My grandfathers elder brother (Andrew Arthur James Cox) was in the 25th Royal Fusiliers, and was awarded a medal for service in South Africa from 1915 to 1918. I think he was with the Frontiersmen prior to that. We have him crossing from Vermont into Montreal Dec 1914. His family said that he always claimed to have been granted land at Grassy Lake Manitoba as a payment for service with the Frontiersmen. We also have a photo that we believe he took of the First Chapel of the Mohawks in Brantford, Ontario. We are trying hard to tie things together. Besides the crossing into Canada (from Ancestry.ca), where else can we look for information on his time in Canada or South Africa? Were the Frontiersman involved with the Mohawks in some way? I’d love more information of their (the Frontiersmen) time in Canada and South Africa. Any pointers please?
A reply from Geoff for you as follows, Admin.
Your grandfather’s elder brother is indeed listed as sergeant in the nomal roll of the 25th Bn Royal Fusilers Frontiersmen.
We do not know if there is any further information, but please contact Steve Eeles who runs that website.
We are also passing your enquiry to our specialist Canada historians and our specialist Africa historian who will contact you if they can offer any guidance.
Further information for you.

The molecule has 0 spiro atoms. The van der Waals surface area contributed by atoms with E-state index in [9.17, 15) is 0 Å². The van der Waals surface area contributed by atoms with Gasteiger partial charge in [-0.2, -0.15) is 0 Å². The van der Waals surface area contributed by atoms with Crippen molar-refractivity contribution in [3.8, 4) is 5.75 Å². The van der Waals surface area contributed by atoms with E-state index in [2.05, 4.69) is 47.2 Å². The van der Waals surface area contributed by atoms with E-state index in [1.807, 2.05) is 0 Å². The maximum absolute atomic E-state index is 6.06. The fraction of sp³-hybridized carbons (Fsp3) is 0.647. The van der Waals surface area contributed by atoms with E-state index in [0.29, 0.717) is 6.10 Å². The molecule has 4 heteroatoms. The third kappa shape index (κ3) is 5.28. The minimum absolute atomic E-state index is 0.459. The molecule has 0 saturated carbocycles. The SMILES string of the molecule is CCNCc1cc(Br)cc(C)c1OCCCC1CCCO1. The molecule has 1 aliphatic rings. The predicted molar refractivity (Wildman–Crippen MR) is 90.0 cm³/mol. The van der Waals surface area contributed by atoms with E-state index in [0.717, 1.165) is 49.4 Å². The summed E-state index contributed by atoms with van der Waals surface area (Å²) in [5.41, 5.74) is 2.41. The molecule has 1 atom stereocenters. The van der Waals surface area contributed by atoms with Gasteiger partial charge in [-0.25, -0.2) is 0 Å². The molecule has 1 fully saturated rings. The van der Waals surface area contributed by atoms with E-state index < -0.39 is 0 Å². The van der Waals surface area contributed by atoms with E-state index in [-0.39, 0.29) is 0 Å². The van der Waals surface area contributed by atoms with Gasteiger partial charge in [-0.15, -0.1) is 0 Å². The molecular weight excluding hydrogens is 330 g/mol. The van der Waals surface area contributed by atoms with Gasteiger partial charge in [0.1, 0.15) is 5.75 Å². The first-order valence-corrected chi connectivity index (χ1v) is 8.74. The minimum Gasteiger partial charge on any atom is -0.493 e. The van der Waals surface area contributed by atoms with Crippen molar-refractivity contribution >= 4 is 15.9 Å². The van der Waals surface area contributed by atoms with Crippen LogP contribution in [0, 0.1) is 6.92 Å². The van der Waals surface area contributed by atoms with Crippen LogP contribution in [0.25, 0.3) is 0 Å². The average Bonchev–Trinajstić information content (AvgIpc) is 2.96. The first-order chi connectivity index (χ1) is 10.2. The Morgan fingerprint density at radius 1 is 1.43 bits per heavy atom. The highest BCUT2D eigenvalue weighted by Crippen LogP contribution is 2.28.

From Dr. Anne Samson, specialist Africa historian:
I don’t think Cox had anything to do with South Africa, it should be East Africa which accords with the 25th Royal Fusilier (LoF) dates.
There is a burnt document which can be accessed via https://discovery.nationalarchives.gov.uk/details/r/C6140910 – this may or not be the same person.
The reports on https://www.25throyalfusiliers.co.uk/welcome.html should give the best/easiest overview of Cox’s time in East Africa during the war. Otherwise it’s checking local and national archives in Canada.
From B.W. (Will) Shandro, Senior Canadian Historian:
Suggest the following ..
Check Canadian records of the SOLDIER SETTLEMENT BOARD established post WW1 giving returned vets a chance to establish farms via homesteading in Canada.
My Grandfather is believed to be with the Frontiersmen in Ottawa or Montreal Canada.
George Diack Davidson, any information of service would be appreciated.
We are passing your enquiry to our specialist Canada historians who will contact you direct if they find any information. It is not an easy enquiry to answer without further details such as dates. The Legion of Frontiersmen started in Canada in 1906 so it is a long period of time. Also the surname is not uncommon.
I recently received a photograph of my great grandfather Edgar Hewitt Blackburn (1885-1931) wearing a Legion of Frontiersmen uniform.
I had never heard of it before and I would very much like to find out more about what he did, when, where etc.
Any information would be greatly appreciated.
We regret we are unable to help without more information. By the time your great grandfather died there had been around 30,000 men who had enlisted in the Legion. There were quite a number of Blackburns among them in the Legion of Frontiersmen around the Commonwealth. We need to know where he lived – what country, what town, city or area, and if possible his Squadron and Troop’s letter/number also his Legion number. You should find about his WW1 service on “Forces War Records” website.